TGIFF: The Curved Log Cabin

To be honest, I’ve never been a fan of yellow.  It just doesn’t appeal to me, or hadn’t appealed to me until I made this beautiful Curved Log Cabin quilt for my daughter Jennifer.

I got the pattern from a Missouri Star Quilt Company tutorial.  Trust me, I’ll be making this quilt top again and again!  It was fun and easy.  I have a few jelly rolls that are just begging to be made into another Curved Log Cabin configuration.

I chose a 2 1/2″ jelly roll of Summer Breeze lll fabrics by Moda.  The blues and yellows in various florals, made for wonderful contrasts that helped to define the curve in the log cabin blocks.  The key, however, is the use of a white jelly roll in 1 1/2″ strips.

IMG_6488

Aren’t they fabulous?

I love the variations of yellows and blues!

Using one of the Summer Breeze strips as a center for the Log Cabin block instead of the traditional red or green, caused me to come up a bit short of fabric choices.  I ended up buying a second jelly roll.  No worries!  I used strips from the second roll to bind the quilt.  It worked out well!  Putting the blocks up on my design wall, I was tickled to find there were still many different designs that kept the curved look.

I decided to add two borders.  First I used some of the white 1 1/2″ strips I had left, then I purchased more of the Summer Breeze lll fabric in the darkest blue shade to offset the yellow.  I also used this blue fabric for the backing.

Time to quilt!  I used a new basting technique, a basting gun, which I reviewed here.  Not my fav way to baste, but I’m glad I tried it!

Turning to Christa Watson’s book Machine Quilting With Style, I found the quilting diagram on page 26 of her Ripples quilt to be perfect for this quilt.  I used a serpentine stitch already programmed into my machine, and set to quilting with white Isacord thread.  I love the ease and sheen of this polyester thread, and almost exclusively quilt with it.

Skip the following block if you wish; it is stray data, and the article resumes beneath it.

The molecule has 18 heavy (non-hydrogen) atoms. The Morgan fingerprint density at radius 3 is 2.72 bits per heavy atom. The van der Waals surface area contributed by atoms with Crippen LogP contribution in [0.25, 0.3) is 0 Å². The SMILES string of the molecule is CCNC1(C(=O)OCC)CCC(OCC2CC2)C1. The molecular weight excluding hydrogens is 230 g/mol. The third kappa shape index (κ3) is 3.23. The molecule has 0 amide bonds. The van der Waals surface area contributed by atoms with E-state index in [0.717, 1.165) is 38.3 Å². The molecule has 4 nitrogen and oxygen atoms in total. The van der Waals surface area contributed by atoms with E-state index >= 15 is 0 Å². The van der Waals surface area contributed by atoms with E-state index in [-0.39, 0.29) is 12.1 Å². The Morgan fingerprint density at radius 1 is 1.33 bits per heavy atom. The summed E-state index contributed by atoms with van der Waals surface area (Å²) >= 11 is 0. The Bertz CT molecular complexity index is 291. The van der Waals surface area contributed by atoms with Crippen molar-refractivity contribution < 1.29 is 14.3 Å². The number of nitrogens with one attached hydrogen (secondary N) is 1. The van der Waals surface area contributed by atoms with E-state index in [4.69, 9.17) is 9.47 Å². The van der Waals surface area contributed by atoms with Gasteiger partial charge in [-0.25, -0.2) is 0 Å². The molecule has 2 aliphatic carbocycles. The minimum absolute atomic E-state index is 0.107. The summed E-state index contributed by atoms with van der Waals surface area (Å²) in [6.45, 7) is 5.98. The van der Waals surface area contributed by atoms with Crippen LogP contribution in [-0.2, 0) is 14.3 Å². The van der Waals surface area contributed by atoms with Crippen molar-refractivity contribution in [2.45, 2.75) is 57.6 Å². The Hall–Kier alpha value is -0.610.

IMG_6704Lots of threads to bury lol!  As you can see, I had a few “booboos”.  I patiently “unsewed” the over lapping threads, knotted and buried them.  And that hole you see?  That was made by my basting gun.  It closed up nicely, however, when the quilt was washed.  Whew!

A nice compliment to the squareness of the blocks!

Annnnn voila!  I used various strips from the Summer Breeze lll jelly roll to bind the quilt.

And yes, that’s the doily my hubby recently crocheted!

Thanks to suggestions from the Twilters group on Facebook, I decided to continue the same serpentine quilting pattern around the border.

I like sewing the binding to the front of the quilt, then hand sewing it to the back.  Adding a personalized label is the final TA DA!!! before putting it in the wash.

Here’s a pretty good look at the design.  Looove it!

Happy Friday everyone!
Dori

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12 thoughts on “TGIFF: The Curved Log Cabin

  1. Good Morning! What a beautiful quilt. I had never heard of the term curved log cabin, but it is a lovely design. You did a great job quilting it too ~smile~
    Roseanne

    • Good morning Rosanne!
      Thank you so much!
      The term was new to me too. I love how versatile the log cabin block is, and this variation really opened up new possibilities. I hope you try it!
      Hugs,
      Dori

  2. Beautiful! Was searching layouts for this particular quilt to make my daughter one. Yours is just gorgeous! Love your fabric choice. (I’m planning on doing mine with Maywoods new line, Heather). Would you think you’d have enough in one jelly roll if you’d used a non jelly roll fabric for the center 2.5″ square? (I have one jelly roll, and 2 yards each of 2 coordinating fabrics (for borders and binding) that I already purchased for this). I’m nervous now seeing that you ended up needing a second jelly roll….. Do you recall what you cut your borders at? 1.5″ for inner and 6.5″ outer? Thanks!

    • Hi Leanne!
      I apologize for taking so long to respond. Meh!
      Thank you for your kind compliments and for taking the time to leave a comment. You are much appreciated!
      Yes, I think I would have had plenty to work with in a jelly roll if I would have chosen a non jelly roll fabric. I think you’ll be just fine!
      If I remember correctly, I used strips left over from the white 1 1/2″ kona jelly roll I used for my blocks. I think I cut 4 1/2″ strips for the outer borders. I didn’t document the measurements, and my daughter has the quilt, so I’m going off of my memory. 🙂
      Please keep me in the loop as to your progress on your daughter’s curved log cabin quilt. I can only imagine how lovely it will be!
      Warmly,
      Dori

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